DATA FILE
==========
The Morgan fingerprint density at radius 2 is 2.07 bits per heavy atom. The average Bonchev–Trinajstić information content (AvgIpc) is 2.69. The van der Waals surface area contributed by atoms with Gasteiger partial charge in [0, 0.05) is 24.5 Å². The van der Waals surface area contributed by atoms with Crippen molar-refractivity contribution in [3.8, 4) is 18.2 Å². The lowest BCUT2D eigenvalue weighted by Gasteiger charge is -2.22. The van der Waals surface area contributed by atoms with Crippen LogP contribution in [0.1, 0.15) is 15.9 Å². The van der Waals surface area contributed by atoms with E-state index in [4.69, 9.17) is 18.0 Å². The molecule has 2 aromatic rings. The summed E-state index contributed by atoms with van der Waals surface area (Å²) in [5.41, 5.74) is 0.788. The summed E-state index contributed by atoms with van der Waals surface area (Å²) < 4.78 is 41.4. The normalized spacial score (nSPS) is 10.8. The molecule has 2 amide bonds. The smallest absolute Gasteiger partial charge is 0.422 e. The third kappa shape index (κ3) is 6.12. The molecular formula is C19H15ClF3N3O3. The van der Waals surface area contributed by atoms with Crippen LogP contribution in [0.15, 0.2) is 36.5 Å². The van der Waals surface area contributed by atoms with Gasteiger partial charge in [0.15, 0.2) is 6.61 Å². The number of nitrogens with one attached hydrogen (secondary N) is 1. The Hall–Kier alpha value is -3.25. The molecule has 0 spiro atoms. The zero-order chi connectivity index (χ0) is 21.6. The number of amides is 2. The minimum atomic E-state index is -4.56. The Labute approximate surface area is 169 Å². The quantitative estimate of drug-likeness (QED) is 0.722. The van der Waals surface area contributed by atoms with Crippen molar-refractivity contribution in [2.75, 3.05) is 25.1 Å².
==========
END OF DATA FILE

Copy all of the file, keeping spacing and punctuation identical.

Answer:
The Morgan fingerprint density at radius 2 is 2.07 bits per heavy atom. The average Bonchev–Trinajstić information content (AvgIpc) is 2.69. The van der Waals surface area contributed by atoms with Gasteiger partial charge in [0, 0.05) is 24.5 Å². The van der Waals surface area contributed by atoms with Crippen molar-refractivity contribution in [3.8, 4) is 18.2 Å². The lowest BCUT2D eigenvalue weighted by Gasteiger charge is -2.22. The van der Waals surface area contributed by atoms with Crippen LogP contribution in [0.1, 0.15) is 15.9 Å². The van der Waals surface area contributed by atoms with E-state index in [4.69, 9.17) is 18.0 Å². The molecule has 2 aromatic rings. The summed E-state index contributed by atoms with van der Waals surface area (Å²) in [5.41, 5.74) is 0.788. The summed E-state index contributed by atoms with van der Waals surface area (Å²) < 4.78 is 41.4. The normalized spacial score (nSPS) is 10.8. The molecule has 2 amide bonds. The smallest absolute Gasteiger partial charge is 0.422 e. The third kappa shape index (κ3) is 6.12. The molecular formula is C19H15ClF3N3O3. The van der Waals surface area contributed by atoms with Crippen LogP contribution in [0.15, 0.2) is 36.5 Å². The van der Waals surface area contributed by atoms with Gasteiger partial charge in [0.15, 0.2) is 6.61 Å². The number of nitrogens with one attached hydrogen (secondary N) is 1. The Hall–Kier alpha value is -3.25. The molecule has 0 spiro atoms. The zero-order chi connectivity index (χ0) is 21.6. The number of amides is 2. The minimum atomic E-state index is -4.56. The Labute approximate surface area is 169 Å². The quantitative estimate of drug-likeness (QED) is 0.722. The van der Waals surface area contributed by atoms with Crippen molar-refractivity contribution in [2.75, 3.05) is 25.1 Å².